The number of U.S. measles cases this year has risen to 141, with most of the new illnesses tied to outbreaks at Disneyland in California and an Illinois day care center.
Twenty new cases were added Tuesday to the tally by the Centers for Disease Control and Prevention: 10 in California from the Disneyland outbreak, 8 from the suburban Chicago outbreak at a day care center, and two unrelated cases in Nevada.
Most of the people who have gotten measles this year were not vaccinated, the CDC has said. Some were children too young to get the shots. Cases have been reported in 17 states and the District of Columbia.
Before a measles vaccine became available 50 years ago, most children got the highly contagious illness by their 15th birthday. Measles was declared eliminated in the U.S. in 2000, and until recently, it was unusual to see more than 100 measles cases a year. Those cases are usually brought in and spread by travelers from countries where the illness is more common.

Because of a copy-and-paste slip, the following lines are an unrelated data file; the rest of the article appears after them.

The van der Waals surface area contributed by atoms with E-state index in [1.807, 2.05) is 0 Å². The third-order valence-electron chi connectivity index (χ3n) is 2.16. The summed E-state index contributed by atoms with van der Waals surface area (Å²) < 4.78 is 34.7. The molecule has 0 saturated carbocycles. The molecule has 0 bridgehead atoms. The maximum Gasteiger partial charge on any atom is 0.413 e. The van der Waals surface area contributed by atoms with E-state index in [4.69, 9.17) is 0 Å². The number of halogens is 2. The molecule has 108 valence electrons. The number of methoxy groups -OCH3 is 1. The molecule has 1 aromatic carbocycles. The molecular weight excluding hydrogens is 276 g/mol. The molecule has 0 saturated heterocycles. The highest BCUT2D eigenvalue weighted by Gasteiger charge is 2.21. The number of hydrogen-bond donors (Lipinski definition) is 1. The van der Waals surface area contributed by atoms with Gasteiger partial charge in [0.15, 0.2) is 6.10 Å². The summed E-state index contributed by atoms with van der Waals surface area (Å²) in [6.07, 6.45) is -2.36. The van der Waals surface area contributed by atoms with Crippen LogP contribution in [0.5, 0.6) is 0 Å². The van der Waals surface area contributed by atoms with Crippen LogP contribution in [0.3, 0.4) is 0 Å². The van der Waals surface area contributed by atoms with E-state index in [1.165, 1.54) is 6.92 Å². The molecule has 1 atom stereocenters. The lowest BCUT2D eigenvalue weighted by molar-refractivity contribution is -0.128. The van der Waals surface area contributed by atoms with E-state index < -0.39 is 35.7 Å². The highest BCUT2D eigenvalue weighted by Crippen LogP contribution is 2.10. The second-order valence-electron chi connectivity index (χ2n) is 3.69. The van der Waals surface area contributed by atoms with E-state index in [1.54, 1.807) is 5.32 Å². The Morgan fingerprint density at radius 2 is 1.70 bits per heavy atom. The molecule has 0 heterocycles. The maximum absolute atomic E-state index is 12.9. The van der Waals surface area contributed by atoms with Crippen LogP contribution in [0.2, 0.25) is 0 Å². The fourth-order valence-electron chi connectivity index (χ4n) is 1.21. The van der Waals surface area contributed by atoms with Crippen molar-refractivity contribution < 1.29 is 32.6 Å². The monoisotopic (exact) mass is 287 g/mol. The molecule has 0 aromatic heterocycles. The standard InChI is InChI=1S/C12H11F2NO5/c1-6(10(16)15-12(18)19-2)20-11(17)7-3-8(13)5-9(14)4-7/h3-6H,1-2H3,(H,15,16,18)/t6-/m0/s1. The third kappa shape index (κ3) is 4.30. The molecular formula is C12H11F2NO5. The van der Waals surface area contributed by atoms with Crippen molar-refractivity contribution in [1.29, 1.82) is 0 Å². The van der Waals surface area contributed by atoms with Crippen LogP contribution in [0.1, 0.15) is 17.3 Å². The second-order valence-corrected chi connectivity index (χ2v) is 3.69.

Measles is usually seen in winter and early spring. It causes a fever, runny nose, cough and rash all over the body. In rare cases, it can be deadly.
The CDC count often lags behind the latest state counts. For example, the CDC's newest numbers report 11 cases in Illinois, but state officials on Tuesday said they've now had 14, all but one tied to the day care center.
The Disney outbreak, which began last December, includes 125 people in seven states. Most of the cases — 113 — are included in this year's national tally.
Below is a selection of images by photographer Jae C. Hong of the scene at Disneyland after the first measles cases were reported.
See the full collection of Disneyland Measles Outbreak
Text from the AP news story, More measles cases tied to Disneyland, Illinois day care, by Mike Stobbe.
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